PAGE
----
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​​Library Laws

The Public Library Code directs the Pennsylvania Department of Education to appoint a State Librarian to serve as its Deputy Secretary for Libraries.  The Deputy Secretary is responsible for the operation and maintenance of the State Library of Pennsylvania and the coordination of a statewide system of local (public) libraries.  

The Public Library Code also establishes the Governor’s Advisory Council on Library Development and a system of financial aid for public libraries that meet requirements established by the Public Library Code and Pennsylvania Code regulations.  

A compilation of library laws may be found in:

In addition to the Public Library Code, other statutes also affect libraries. These include:

  1. Public School Code and Fiscal Code – How state aid, or Public Library Subsidy funds, are distributed for specific years;
  2. Child Internet Protection Act – Requires schools and public libraries to have an acceptable-use policy for Internet use;
  3. Title 18. PA. C.S. Crimes and Offenses – Defines library theft, prosecution for overdue materials, and offenses against public order and decency;
  4. Title 23. PA. C.S. Domestic Relations (Child Protective Services Act) – Mandates suspected child abuse reports from library workers and volunteers.  (The website Keep Kids Safe provides information on complying with these laws;) and
  5. Keystone Recreation, Park and Conservation Fund Act – Establishes a grant program for the planning, acquisition, development, and rehabilitation of public libraries.

Library Regulations

The Pennsylvania Code contains the state's library regulations found at 22 Pa. Code §§ 131 - 143.  These regulations are necessary to implement the statutory provisions contained in the Public Library Code found at 24 Pa. C.S. §§ 9301-9376. The regulations include library standards, certification and continuing education requirements, and requirements for the submission of plans for the use of state aid. 

PART IX. State Library and Advisory Council on Library Development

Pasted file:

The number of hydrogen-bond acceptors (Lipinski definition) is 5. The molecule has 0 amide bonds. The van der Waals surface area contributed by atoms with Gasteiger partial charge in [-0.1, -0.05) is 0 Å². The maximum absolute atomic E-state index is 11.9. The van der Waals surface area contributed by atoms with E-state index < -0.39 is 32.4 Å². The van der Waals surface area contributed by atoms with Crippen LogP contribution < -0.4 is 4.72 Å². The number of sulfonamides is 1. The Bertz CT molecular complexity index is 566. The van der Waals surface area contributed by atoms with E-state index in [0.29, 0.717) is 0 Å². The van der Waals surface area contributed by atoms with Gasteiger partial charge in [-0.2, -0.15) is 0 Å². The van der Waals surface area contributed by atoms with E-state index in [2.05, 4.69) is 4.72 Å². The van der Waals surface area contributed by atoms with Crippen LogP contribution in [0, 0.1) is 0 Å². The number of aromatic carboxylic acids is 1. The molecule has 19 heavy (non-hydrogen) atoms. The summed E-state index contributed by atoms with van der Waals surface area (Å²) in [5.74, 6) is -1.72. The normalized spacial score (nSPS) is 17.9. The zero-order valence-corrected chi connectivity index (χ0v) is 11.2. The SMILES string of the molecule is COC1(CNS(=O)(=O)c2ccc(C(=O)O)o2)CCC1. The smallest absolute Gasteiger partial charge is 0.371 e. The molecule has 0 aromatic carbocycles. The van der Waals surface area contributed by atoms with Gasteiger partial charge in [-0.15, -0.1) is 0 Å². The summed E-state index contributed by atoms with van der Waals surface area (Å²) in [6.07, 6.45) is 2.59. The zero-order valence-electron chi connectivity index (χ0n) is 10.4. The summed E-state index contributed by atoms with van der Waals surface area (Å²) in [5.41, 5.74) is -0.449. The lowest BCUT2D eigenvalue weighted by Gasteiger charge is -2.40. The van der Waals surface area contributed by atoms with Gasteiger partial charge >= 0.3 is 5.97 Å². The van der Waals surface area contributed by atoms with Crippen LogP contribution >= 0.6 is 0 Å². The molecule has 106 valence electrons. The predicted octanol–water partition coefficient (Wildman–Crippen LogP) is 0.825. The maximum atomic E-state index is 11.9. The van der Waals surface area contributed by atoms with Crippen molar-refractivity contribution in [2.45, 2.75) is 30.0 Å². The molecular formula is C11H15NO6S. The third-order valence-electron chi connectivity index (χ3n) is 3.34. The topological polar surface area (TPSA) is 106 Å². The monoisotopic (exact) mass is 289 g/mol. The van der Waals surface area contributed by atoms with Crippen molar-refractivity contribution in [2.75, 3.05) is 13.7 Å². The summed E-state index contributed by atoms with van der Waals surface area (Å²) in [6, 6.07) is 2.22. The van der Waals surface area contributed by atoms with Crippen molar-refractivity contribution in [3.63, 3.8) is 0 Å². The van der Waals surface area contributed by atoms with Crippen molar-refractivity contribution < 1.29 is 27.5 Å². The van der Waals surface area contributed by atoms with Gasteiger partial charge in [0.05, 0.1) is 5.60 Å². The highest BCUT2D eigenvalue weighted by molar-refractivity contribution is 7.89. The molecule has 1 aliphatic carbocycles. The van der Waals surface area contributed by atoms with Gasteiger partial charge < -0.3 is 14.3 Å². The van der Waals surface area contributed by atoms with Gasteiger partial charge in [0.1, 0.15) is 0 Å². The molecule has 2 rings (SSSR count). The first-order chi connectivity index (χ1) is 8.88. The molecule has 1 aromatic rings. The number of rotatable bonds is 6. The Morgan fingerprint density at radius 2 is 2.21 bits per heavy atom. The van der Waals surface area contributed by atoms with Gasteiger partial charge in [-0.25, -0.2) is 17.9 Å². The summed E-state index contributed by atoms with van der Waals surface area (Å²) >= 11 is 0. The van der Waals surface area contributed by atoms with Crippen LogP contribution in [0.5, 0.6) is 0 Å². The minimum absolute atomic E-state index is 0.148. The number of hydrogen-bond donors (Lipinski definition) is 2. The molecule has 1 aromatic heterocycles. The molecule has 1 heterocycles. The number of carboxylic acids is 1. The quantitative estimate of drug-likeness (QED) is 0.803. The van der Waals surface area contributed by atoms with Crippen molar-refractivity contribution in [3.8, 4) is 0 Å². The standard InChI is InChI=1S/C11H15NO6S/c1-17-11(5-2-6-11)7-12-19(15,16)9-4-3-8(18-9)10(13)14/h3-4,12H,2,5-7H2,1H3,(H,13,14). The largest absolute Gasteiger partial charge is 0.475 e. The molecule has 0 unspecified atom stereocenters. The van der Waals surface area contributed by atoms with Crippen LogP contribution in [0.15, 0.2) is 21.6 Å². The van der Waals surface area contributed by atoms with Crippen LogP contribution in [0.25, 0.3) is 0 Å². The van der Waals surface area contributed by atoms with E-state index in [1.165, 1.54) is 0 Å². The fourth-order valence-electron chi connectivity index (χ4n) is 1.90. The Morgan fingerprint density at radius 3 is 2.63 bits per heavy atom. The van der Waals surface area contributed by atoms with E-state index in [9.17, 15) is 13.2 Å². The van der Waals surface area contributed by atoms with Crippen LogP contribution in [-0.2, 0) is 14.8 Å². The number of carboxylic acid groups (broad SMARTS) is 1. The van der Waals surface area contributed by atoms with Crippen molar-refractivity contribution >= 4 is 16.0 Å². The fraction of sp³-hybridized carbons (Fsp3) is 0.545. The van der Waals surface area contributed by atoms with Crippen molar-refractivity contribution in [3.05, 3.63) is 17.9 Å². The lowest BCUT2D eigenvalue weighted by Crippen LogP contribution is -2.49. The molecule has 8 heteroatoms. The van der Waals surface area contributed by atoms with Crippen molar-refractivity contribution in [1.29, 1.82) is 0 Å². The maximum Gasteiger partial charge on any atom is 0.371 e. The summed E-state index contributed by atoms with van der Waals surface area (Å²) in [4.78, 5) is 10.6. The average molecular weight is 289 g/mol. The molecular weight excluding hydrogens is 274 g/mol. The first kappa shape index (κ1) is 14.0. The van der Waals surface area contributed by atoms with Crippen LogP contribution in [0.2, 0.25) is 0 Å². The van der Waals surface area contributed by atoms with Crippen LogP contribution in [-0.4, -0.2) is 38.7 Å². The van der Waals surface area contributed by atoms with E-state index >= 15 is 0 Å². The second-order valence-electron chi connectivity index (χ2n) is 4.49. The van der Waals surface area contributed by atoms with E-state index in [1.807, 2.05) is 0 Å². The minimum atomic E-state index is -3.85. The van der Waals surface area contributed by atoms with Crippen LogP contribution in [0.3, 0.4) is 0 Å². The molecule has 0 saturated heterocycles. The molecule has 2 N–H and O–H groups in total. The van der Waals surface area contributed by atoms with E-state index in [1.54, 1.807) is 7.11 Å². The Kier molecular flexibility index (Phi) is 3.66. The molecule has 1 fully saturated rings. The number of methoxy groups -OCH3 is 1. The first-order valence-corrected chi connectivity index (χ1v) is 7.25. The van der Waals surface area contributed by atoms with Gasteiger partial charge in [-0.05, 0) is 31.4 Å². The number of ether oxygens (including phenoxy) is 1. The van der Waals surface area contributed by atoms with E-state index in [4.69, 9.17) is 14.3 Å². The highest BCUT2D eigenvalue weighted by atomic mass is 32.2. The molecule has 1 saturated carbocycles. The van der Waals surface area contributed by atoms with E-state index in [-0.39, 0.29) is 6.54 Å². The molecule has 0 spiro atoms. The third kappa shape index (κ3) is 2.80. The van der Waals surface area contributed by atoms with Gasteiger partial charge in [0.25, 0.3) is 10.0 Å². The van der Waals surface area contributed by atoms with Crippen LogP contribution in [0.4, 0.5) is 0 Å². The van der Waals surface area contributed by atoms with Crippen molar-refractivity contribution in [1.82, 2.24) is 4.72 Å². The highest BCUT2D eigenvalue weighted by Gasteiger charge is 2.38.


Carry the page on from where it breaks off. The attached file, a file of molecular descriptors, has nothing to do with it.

Subpart A. State Library
    Chapter 131. General Provisions; State Aid   
    Chapter 133. Certification of Library Personnel   
    Chapter 135. Library Traineeships   
    Chapter 137. Use of the State Library   
  Subpart B. Advisory Council on Library Development
    Chapter 141. Plans for the Use of State Aid   
    Chapter 142. Grants for Public Library Facilities   
    Chapter 143. State Document Depositories   


Enacted in 2012, the Public Library Code provides laws related to the State Library of Pennsylvania and public libraries in Pennsylvania (24 PA. C.S. Education. Chapter 93.) 

The Pennsylvania Code contains library regulations (22 PA Code §§ 131 - 143.)  Regulations explain how the Public Library Code is implemented.

Guidelines are also approved by the Governor’s Advisory Council on Library Development.  Guidelines provide more detailed procedures for implementation of library laws, regulations, and official statements of policy from the Pennsylvania Department of Education.

Regulatory or guideline language, when read in tandem with The Public Library Code, may conflict with language contained in The Public Library Code.  When this occurs, the statutory language contained in the Public Library Code always controls and takes precedence. In the absence of any statutory language, regulatory language that conflicts with a guideline takes precedence.

For example, the regulation found at 22 Pa. Code §141.21 (2)(ii)(C) provides that local libraries serving populations of 25,000 or less must be open at least 35 hours per week. However,  amendments to The Library Code that were codified in The Public Library Code in 2012 resulted in statutory language that requires libraries that receive Incentive for Excellence Aid to be open at least 45 hours per week as found in 24 Pa.C.S. § 9335(b)(3)(i). This creates conflicting language.  As a result, the 45-hour statutory requirement found in The Public Library Code prevails over the 35-hour regulatory requirement.

Inconsistencies like this and other outmoded regulations have prompted the Office of Commonwealth Libraries to begin an extensive review of library regulations.  Before being adopted, all revised or new regulations proposed by the Office of Commonwealth Libraries will undergo a lengthy Independent Regulatory Review Commission review process that will include several opportunities for public comment and input. This process is likely to take a few years.